The Transportation Security Administration said Friday that it would pay an average of $110 to each of 15,000 airline passengers who claim their possessions were lost, stolen or damaged when their bags were screened for bombs and weapons. The TSA began inspecting all checked bags at the end of 2002, a security measure ordered by Congress after the Sept. 11, 2001, terrorist attacks. The requirement created a chain of custody for checked bags that goes from the airline to the TSA back to the airline. Previously, the airlines had sole responsibility for checked bags.
Passengers have since been caught between the TSA and the airlines, which have failed to agree on who would compensate them for missing or damaged items. Two dozen screeners in Detroit, Fort Lauderdale, New Orleans, New York and Spokane, Wash., have been charged with stealing from checked bags.
TSA spokesman Mark Hatfield said that the agency took the initiative to come up with an agreement but that the airlines thwarted the effort.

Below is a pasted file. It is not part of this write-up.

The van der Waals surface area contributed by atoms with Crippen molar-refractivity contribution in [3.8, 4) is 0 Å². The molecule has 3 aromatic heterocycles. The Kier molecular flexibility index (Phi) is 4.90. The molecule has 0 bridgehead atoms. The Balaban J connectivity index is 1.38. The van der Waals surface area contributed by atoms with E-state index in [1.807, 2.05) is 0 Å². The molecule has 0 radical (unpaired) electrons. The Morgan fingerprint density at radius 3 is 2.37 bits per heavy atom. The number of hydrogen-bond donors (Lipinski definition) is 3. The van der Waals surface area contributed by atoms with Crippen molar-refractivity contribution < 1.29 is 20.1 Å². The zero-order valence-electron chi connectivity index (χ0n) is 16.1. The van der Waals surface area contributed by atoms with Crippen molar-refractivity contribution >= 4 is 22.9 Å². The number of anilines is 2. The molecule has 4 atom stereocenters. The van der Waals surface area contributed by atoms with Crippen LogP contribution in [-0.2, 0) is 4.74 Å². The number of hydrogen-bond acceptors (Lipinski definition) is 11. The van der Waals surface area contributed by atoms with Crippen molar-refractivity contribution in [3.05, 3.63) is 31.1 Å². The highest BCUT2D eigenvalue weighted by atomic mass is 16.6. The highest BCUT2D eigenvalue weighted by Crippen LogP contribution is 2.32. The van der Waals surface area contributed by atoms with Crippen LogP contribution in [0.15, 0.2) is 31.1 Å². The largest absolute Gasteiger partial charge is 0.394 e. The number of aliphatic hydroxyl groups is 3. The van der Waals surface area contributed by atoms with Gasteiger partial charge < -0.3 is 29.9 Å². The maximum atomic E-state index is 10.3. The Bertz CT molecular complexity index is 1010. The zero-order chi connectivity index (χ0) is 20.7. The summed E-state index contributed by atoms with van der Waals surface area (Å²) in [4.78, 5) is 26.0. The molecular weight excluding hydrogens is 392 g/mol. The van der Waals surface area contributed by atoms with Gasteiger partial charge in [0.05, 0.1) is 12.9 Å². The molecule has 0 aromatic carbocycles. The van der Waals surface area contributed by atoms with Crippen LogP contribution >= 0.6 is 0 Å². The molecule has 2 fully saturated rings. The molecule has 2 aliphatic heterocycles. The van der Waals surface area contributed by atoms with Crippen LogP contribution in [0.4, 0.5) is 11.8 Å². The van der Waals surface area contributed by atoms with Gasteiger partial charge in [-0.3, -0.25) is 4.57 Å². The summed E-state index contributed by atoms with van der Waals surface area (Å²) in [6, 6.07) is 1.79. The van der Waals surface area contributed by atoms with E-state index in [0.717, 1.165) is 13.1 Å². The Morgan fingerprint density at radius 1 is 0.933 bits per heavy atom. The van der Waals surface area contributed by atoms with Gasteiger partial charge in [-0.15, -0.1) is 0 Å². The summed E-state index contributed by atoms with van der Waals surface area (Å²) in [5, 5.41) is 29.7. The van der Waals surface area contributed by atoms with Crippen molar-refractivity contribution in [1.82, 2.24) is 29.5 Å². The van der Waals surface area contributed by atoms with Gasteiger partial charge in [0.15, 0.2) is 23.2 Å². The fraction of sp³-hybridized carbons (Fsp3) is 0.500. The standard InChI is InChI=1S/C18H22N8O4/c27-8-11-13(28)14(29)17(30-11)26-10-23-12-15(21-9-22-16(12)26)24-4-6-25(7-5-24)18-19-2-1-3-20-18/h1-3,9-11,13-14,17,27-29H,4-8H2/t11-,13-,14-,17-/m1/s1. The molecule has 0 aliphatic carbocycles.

"We still believe there's a way to divide this responsibility with the airlines," Hatfield said.
"But until that agreement is met," he said, "passengers deserve satisfaction on their claims. So we will move unilaterally to settle their claims. It's time to get through the backlog."
Air Transport Association spokesman Jack Evans said the airline group was disappointed that an agreement couldn't be reached.
"At this point, it looks like we can only urge the government to settle these claims as quickly and expeditiously as possible with our customers," Evans said.
The TSA has settled 1,800 claims in the past 22 months. Now it will pay a total of $1.5 million to another 15,000 of 18,000 travelers whose claims have been settled.
Hatfield said 38 percent would be fully reimbursed, 32 percent would get half what they claimed and 12 percent would receive less than half.
Three thousand people will not be reimbursed because the missing items were either prohibited or didn't belong to them in the first place.
Air Travelers Association President David Stempler said that he had been flooded with passenger complaints about missing or damaged possessions but that many people don't even bother to make claims anymore because the process is so slow.
"A lot of people," he said, "are just throwing up their hands."